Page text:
By Francis Scarcella
SUNBURY, Pa. —
There were laughs, claps, smiles and tears when kidnapping survivor Elizabeth Smart described her ordeal and its aftermath to a packed Shikellamy High School auditorium Tuesday night. Sunbury Community Hospital hosted the sixth annual Healthy Woman Anniversary event.
Smart, 24, described her June 2002 abduction from her Salt Lake City bedroom and her rescue nine months later in Sandy, Utah.
“I’m here tonight to spread a message of hope,” she said in a soft voice. “It is hard to come out and talk about these things, and I want to let people know that I talk about it because I want to help other women. I choose what I want to talk about and what I don’t, and I want other women who have been a victim of sexual abuse to understand that they have the option of talking.”
Smart was kidnapped by Brian David Mitchell and Wanda Ileen Barzee. Smart said they controlled her by threatening to kill her and her family if she tried to escape. Nine months later, after receiving tips, police found Smart and returned her to her family.
“I felt the knife to my throat,” she told the rapt audience. “I knew it wasn’t a dream, and I knew I had to go because I didn’t want anyone else in my family to be harmed.”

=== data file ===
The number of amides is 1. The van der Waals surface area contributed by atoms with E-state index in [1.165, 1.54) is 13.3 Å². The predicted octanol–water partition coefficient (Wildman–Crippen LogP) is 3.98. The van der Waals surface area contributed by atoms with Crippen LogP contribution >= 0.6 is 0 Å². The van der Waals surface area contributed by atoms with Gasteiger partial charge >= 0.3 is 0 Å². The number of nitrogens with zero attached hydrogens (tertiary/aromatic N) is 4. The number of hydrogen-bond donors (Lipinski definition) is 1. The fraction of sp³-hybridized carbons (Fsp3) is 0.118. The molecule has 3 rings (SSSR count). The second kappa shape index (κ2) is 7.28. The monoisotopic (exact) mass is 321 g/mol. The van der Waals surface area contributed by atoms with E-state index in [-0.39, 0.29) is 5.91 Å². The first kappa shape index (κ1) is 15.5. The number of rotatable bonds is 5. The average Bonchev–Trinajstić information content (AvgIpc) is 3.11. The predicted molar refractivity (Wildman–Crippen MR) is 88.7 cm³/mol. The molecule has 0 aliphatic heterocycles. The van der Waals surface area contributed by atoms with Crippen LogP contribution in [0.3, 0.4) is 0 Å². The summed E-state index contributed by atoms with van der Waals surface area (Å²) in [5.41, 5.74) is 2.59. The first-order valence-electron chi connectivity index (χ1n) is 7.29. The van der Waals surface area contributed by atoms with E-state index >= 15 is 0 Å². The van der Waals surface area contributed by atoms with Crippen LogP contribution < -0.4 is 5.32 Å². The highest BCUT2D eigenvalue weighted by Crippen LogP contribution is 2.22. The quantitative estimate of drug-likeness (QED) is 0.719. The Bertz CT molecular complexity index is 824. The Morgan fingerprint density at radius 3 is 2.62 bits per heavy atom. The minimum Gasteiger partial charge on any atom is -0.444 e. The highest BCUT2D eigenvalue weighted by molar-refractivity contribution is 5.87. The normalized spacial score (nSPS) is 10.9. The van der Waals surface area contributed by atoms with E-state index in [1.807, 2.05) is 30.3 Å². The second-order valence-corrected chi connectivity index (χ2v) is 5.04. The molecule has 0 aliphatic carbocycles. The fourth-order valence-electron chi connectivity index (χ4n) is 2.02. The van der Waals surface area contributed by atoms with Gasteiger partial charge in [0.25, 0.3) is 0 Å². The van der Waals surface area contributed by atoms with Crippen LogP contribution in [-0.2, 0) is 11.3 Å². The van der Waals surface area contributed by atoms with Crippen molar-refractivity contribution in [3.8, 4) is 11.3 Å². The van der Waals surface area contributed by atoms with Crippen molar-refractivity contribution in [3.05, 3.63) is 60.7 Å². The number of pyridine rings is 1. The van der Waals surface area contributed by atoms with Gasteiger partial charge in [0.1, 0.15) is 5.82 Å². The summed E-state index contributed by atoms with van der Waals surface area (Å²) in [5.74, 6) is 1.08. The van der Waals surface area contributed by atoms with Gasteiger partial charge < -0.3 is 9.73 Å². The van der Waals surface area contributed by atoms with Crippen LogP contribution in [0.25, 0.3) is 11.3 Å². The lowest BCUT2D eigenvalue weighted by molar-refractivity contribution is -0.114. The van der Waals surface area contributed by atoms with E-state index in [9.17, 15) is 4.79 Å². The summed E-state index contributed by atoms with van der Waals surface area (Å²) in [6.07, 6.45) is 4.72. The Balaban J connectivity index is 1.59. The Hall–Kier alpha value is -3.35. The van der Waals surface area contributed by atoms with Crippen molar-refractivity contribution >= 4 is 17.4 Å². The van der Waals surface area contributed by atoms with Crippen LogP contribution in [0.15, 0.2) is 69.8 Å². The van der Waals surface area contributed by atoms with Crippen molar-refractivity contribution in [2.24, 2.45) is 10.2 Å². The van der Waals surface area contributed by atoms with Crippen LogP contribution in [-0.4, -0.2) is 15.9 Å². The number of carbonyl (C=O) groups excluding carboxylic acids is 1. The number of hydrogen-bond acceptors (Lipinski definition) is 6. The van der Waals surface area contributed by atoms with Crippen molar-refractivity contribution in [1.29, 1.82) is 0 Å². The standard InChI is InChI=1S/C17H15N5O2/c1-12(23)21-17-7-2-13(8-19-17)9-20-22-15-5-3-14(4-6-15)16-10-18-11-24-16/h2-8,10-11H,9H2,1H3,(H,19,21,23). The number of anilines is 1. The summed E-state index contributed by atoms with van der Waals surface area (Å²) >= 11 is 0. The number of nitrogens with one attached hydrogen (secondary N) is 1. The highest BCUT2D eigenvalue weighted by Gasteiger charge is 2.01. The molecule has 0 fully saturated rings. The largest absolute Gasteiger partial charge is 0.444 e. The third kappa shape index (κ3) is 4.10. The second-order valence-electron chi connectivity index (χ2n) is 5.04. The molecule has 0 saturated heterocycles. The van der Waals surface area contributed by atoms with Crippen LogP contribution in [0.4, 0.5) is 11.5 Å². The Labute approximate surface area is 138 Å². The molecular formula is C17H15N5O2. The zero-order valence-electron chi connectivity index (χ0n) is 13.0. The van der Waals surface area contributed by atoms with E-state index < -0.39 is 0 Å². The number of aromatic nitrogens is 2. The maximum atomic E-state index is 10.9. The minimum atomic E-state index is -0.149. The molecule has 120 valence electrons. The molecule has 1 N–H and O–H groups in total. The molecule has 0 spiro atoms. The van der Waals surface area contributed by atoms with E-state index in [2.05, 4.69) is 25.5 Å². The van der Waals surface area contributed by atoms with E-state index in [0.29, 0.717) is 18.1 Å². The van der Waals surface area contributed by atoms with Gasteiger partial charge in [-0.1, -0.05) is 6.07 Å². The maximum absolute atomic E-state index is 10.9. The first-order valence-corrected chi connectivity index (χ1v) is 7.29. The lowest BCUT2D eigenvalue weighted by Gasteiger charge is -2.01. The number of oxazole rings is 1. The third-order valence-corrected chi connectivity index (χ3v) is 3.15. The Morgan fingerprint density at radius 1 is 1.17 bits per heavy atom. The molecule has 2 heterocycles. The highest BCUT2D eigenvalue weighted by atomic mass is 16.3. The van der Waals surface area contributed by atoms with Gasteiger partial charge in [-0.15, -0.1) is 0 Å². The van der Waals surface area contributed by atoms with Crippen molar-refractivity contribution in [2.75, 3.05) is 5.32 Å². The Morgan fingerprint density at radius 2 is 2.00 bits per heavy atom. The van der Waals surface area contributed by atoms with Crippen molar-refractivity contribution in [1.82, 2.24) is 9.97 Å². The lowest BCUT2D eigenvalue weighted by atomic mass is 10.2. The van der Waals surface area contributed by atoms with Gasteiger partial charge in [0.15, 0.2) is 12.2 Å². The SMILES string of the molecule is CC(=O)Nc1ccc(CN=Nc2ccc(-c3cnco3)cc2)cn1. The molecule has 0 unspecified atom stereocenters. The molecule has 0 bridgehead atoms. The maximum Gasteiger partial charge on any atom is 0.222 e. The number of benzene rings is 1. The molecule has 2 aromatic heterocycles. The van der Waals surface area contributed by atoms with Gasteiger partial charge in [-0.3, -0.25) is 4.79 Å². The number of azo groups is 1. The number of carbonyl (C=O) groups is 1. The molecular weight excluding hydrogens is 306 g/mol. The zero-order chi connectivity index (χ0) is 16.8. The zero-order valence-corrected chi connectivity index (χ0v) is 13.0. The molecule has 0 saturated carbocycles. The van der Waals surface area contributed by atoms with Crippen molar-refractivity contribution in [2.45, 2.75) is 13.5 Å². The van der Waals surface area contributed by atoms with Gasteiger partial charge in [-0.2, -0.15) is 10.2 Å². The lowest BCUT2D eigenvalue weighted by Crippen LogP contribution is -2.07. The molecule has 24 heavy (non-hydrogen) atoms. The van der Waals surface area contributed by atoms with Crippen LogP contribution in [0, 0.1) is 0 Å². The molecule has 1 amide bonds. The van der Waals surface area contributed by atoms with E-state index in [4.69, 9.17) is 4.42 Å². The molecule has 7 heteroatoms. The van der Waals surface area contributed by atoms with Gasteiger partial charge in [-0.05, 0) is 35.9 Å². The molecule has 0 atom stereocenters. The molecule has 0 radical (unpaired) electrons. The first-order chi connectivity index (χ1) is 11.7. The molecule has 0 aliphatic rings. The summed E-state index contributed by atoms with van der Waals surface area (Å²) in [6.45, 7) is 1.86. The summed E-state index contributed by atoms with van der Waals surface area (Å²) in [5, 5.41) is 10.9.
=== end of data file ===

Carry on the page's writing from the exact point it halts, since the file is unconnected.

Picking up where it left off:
“When we got in the car I asked my kidnapper if he was going to rape and kill me to just do it close to home so my family could find me,” she said. “He looked at me and smiled and told me not to worry because he wasn’t going to do that— yet.”
As audience members wiped their eyes, Smart began to tell them about how she was chained to a tree, but knew she needed to stay alive no matter the cost because she had to return to her family.
When Smart was rescued, the first thing she did was clean up.
“I took a long hot bath,” she said. “I felt dirty, disgraced and impure.”
But Smart said he mom told her there were only two opinions that mattered.
“God’s, she said, and your mother’s,” Smart said. “My mom told me that I can’t let this man have any more of my life and the best punishment for him is for me to be happy.”
Smart spoke about her Elizabeth Smart Foundation and her involvement with the organization “radKIDS,” which stand for “reducing aggression defensively.”
Smart also has helped promote The National AMBER Alert, The Adam Walsh Child Protection & Safety Act and other safety legislation to help prevent abductions.
Smart said she feels it is necessary to continue to tour the country.
“I have had several people come up to me, including men, and tell me we are getting the message out,” she said. “I love to meet people and I love to speak.”
The best advice Smart may have received came from a saying by Mother Teresa. “I know God won’t give me anything I can’t handle,” she said.
“I just wish He didn’t trust me so much,” she added.